• Shred immediately – charity request letters and other junk mail with your name and address on.
  • Open letters (I use an old vegetable knife to do this quickly and easily). Recycle or shred the envelopes and anything else you can.
  • Do what you can straightaway. Then it’s done and out of the way and out of your head! Sign school permission slips and reply to invitations, send money to school or other places. Note any important dates. Once again, recycle or shred anything you can.
  • Put the rest in your in tray. This will probably be paperwork to think about, file, scan and so on. (By the way, you don’t have to use a tray. I like using one because it keeps things straight and I know I’m going to go through it at the end of the week. For some people it means that things get buried. Choose what makes sense to you.)
paperwork
You can use whatever comes to hand as an in tray. Some people use this kind of paper tray. Some people use a cardboard box.

3. Set a regular time to deal with your in tray

Every successful paper warrior I’ve met sets a regular time to deal with their paperwork. It’s usually once a week and it becomes a habit. They focus on their in tray and whisk through it, quickly and effectively.

Work through your in tray.

  • Sort through it. I put similar things together so I’m dealing with them all at the same time and I don’t have to change gear.
  • Read paperwork.
  • Pay bills.
  • Reconcile accounts.
  • Write letters and cards.
  • Take action on anything else that requires your attention.
  • Recycle or shred what you can.
  • File what’s completed.

Some paperwork will need more information before you can deal with it. Other papers you may be undecided about. Put those back into the in tray for next time.

4. Your filing system

  • Know what paperwork you need to keep and for how long.
  • Have a filing system. Keep it simple.
  • Only file what you need.
paperwork
Neat and tidy files make it easy to find paperwork again but you probably don’t need to keep as much paperwork as this …

What you need to keep

There are some papers to keep because they are essential and other papers to keep because they may make life much easier for you in the future.

Papers that are essential – for example, birth and marriage certificates, insurance policies, examination certificates.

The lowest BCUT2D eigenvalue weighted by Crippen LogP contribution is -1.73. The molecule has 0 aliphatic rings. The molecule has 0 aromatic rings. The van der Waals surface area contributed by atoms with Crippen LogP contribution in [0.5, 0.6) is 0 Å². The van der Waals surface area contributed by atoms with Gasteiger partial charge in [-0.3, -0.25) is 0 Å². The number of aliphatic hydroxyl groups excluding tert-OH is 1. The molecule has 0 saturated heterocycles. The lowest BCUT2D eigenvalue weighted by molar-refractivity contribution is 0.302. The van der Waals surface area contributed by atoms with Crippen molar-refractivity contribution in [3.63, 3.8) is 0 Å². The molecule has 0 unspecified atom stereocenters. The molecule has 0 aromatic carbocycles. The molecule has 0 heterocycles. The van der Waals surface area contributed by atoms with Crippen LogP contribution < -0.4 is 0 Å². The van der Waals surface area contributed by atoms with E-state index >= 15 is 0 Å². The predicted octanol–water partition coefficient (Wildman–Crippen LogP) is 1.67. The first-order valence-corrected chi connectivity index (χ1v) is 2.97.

Other papers to keep (and this depends on you and your circumstances) – for example, school reports, current passports, business documents, some financial documents.

Filing system

The main thing here is to make it easy for yourself, so choose a system that will be easy to use! You want to be able to file paperwork quickly and without fuss – and to find things again quickly and without fuss. Depending on your circumstances, you could choose a filing cabinet, a concertina file, a banker’s box (these are the right size for files or folders) or other boxes.

paperwork
Thanks to Hiro (in the banker’s box) and Mitch Barrie for this image. CC BY-SA 2.0

Set up simple main categories that make sense to you, and label each folder or file accordingly. You could have one for each person in the house, each animal in the house, bank and other financial institutions, health, and business, for example. And each main category can be divided into sub-categories, if necessary.

5. Emergency action

This is for when your house is awash with a sea of paper. Or perhaps it’s the house of someone who is ill or has recently died. Emergency action is required.

Walk through each room and collect all the paper and paperwork. Put it into a bag or box.

Find a space where you can sort it. Sort all the paper and paperwork into three piles:

  • Anything you need to keep. You can get to this later.
  • To shred. That’s unwanted paperwork with names, addresses or financial details.
  • Recycling. That’s everything else.

Good luck with decluttering and organising, Paper Warriors!